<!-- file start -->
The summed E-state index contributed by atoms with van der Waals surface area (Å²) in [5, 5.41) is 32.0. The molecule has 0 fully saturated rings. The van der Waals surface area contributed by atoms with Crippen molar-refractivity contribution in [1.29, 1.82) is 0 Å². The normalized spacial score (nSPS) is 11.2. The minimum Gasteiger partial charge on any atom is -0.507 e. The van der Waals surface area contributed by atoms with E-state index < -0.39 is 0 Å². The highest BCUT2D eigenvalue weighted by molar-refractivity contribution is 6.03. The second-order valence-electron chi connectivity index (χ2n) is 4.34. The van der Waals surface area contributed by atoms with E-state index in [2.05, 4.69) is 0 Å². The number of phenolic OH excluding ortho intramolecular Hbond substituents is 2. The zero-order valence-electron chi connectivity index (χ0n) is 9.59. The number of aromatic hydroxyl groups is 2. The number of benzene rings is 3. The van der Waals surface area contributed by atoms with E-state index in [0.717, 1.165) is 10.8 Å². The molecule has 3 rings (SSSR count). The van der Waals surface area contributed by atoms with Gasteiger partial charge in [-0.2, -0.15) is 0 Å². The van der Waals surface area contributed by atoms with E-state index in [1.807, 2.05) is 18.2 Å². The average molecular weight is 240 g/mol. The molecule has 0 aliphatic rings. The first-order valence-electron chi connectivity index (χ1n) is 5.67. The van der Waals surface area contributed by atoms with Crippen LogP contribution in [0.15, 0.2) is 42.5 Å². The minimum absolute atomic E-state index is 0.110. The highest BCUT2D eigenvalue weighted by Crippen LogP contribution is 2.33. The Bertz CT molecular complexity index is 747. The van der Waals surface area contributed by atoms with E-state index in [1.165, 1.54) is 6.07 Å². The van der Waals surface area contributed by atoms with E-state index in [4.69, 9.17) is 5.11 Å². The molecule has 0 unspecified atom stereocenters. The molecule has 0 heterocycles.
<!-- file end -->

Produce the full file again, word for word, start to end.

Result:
The summed E-state index contributed by atoms with van der Waals surface area (Å²) in [5, 5.41) is 32.0. The molecule has 0 fully saturated rings. The van der Waals surface area contributed by atoms with Crippen molar-refractivity contribution in [1.29, 1.82) is 0 Å². The normalized spacial score (nSPS) is 11.2. The minimum Gasteiger partial charge on any atom is -0.507 e. The van der Waals surface area contributed by atoms with E-state index < -0.39 is 0 Å². The highest BCUT2D eigenvalue weighted by molar-refractivity contribution is 6.03. The second-order valence-electron chi connectivity index (χ2n) is 4.34. The van der Waals surface area contributed by atoms with E-state index in [2.05, 4.69) is 0 Å². The number of phenolic OH excluding ortho intramolecular Hbond substituents is 2. The zero-order valence-electron chi connectivity index (χ0n) is 9.59. The number of aromatic hydroxyl groups is 2. The number of benzene rings is 3. The van der Waals surface area contributed by atoms with E-state index in [0.717, 1.165) is 10.8 Å². The molecule has 3 rings (SSSR count). The van der Waals surface area contributed by atoms with Gasteiger partial charge in [-0.2, -0.15) is 0 Å². The van der Waals surface area contributed by atoms with E-state index in [1.807, 2.05) is 18.2 Å². The average molecular weight is 240 g/mol. The molecule has 0 aliphatic rings. The first-order valence-electron chi connectivity index (χ1n) is 5.67. The van der Waals surface area contributed by atoms with Crippen LogP contribution in [0.15, 0.2) is 42.5 Å². The minimum absolute atomic E-state index is 0.110. The highest BCUT2D eigenvalue weighted by Crippen LogP contribution is 2.33. The Bertz CT molecular complexity index is 747. The van der Waals surface area contributed by atoms with E-state index in [1.165, 1.54) is 6.07 Å². The van der Waals surface area contributed by atoms with E-state index in [4.69, 9.17) is 5.11 Å². The molecule has 0 unspecified atom stereocenters. The molecule has 0 heterocycles.